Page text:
This series comprised five multimethod experiments examining people’s mental representations of sexual harassment victims. Participants read descriptions of workplace sexual harassment incidents that included inappropriate physical contact, unwanted romantic interest, or exposure to crude, pornographic content. The control condition entailed reading about non-harassment incidents. Participants then provided assessments of the extent to which the targets in the descriptions fit with the prototype of women on a 7-point Likert scale. Their mental representation of the victim was captured via drawings, face perception tasks, noise-based reverse correlation, and impression ratings. 

In Study A1, participants (155 students) read about a woman whose boss either groped her (sexual harassment condition) or bumped into her (control condition) and were instructed to make a drawing of her. In Study A2, participants (401 Mechanical Turk workers) read the scenarios from Study A1 and chose one photo from an array of six female faces (three feminized and three masculinized photos) they perceived to best resemble the woman in the scenario. In Study A3, participants (303 students) read a description of a female student whose supervisor showed unwanted romantic interest in her (sexual harassment condition) or asked her to work on meaningless tasks (control condition) and completed a modified photo selection. In Study A4, participants (283 Mechanical Turk workers) read about a woman whose manager showed her a picture of a penis as a crude joke (sexual harassment) or a picture of the new company logo (control) and completed the same modified photo selection task as in Study A3. In Study A5, participants (141 Mechanical Turk workers) generated images of the mental representation of a sexual harassment victim and anti-sexual harassment victim and then rated the prototypicality of a sexual harassment victim image and anti-sexual harassment victim image.

Study Series B: Prototypicality and Identifying Sexual Harassment 

Participants read about or saw a photo of a prototypical or non-prototypical woman who experienced a workplace incident that could potentially be perceived as sexual harassment. They then rated their perception of how likely it was that the behavior was sexual harassment. In Study B1, participants (329 Mechanical Turk workers) read a description of a woman who either embodied prototypical female attributes (e.g., and art teacher with stereotypically feminine personality traits and interests) or non-prototypical attributes (e.g., a physical education teacher with stereotypically masculine personality traits and interests) who was complimented by her principal on her appearance and was asked whether she was still dating her boyfriend. Participants then rated their perception of the likelihood of sexual harassment on a 1-7 Likert scale. In Study B2, participants (545 Mechanical Turk workers) read about a woman with either one of three feminized faces (prototypical condition) or one of three masculinized faces (non-prototypical condition) who consulted her supervisor on a problem she was facing and whose supervisor either put his hand on her waist (harassment condition) or in his pocket (control condition). Participants then rated their perception of the likelihood the woman was sexually harassed on a 1-7 Likert scale. In Study B3, participants (562 Mechanical Turk workers) replicated Study B2, but changed the harassment context to the supervisor placing his arm around the woman’s shoulder. Study B4 randomly assigned participants (484 students) to read a scenario about a teacher whose principal inquired about her dating life (harassment condition) or preparedness for a conference presentation (control condition), which was paired with a prototypical or non-prototypical face generated from Study A5.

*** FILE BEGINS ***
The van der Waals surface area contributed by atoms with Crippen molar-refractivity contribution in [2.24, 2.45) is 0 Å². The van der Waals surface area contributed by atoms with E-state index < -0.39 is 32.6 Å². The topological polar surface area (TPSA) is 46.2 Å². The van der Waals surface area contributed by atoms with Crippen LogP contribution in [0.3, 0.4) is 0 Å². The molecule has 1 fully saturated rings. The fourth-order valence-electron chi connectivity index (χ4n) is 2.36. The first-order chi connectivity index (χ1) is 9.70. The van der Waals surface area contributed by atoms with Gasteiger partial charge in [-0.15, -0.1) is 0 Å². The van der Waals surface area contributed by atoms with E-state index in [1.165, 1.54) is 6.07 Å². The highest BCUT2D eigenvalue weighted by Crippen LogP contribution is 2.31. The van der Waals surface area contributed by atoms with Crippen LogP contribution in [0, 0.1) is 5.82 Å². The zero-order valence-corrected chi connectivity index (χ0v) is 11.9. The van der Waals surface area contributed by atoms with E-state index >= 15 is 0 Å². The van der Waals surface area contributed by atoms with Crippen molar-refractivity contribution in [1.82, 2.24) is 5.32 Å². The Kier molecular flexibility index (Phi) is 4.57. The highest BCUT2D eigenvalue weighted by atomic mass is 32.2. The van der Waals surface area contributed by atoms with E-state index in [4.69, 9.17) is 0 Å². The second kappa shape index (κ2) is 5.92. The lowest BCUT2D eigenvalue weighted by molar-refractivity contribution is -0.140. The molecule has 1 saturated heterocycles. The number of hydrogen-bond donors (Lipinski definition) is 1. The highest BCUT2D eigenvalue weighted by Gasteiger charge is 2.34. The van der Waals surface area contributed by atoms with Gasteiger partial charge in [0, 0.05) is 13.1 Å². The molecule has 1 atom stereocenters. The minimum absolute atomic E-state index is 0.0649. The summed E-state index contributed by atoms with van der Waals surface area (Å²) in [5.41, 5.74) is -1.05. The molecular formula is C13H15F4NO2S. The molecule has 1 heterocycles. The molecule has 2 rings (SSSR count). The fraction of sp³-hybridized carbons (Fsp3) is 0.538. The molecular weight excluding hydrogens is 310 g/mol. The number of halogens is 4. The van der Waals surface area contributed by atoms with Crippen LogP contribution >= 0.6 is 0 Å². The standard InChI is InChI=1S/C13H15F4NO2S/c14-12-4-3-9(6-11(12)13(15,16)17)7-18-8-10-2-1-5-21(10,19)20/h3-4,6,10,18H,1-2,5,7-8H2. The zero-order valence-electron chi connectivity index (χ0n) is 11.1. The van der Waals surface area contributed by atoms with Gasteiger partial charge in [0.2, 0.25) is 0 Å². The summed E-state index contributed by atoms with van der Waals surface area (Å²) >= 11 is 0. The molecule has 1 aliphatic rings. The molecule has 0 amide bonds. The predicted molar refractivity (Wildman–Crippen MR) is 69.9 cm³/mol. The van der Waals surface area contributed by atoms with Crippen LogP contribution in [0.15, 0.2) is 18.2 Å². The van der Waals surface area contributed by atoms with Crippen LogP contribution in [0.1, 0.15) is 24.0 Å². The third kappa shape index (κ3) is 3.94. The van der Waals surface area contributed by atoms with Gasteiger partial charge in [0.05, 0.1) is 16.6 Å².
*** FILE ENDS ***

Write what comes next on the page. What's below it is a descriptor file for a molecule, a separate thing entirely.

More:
Study Series C: Prototypes and the Impact of Sexual Harassment

In Study C1, participants (272 Mechanical Turk workers) were shown four “fuzzy” pictures of people (prototypical and non-prototypical women) and were asked to make a series of impression ratings. They then rated how much they believed and how confident they were that each person was sexually harassed by their coworker on a 7-point scale. Next, participants rated how psychologically harmed each person would be if they were sexually harassed by their coworker on a 7-point scale. Participants were told the company’s policy of a punishment severity system and they were asked how severely the coworker should be punished, with an informal warning being the least severe punishment and termination being the most severe punishment. In Study C2, participants (590 Mechanical Turk workers) read about a woman who was either described with prototypical or non-prototypical characteristics and were asked to complete the same credibility, psychological harm, punishment, and prototypicality ratings as in Study C1.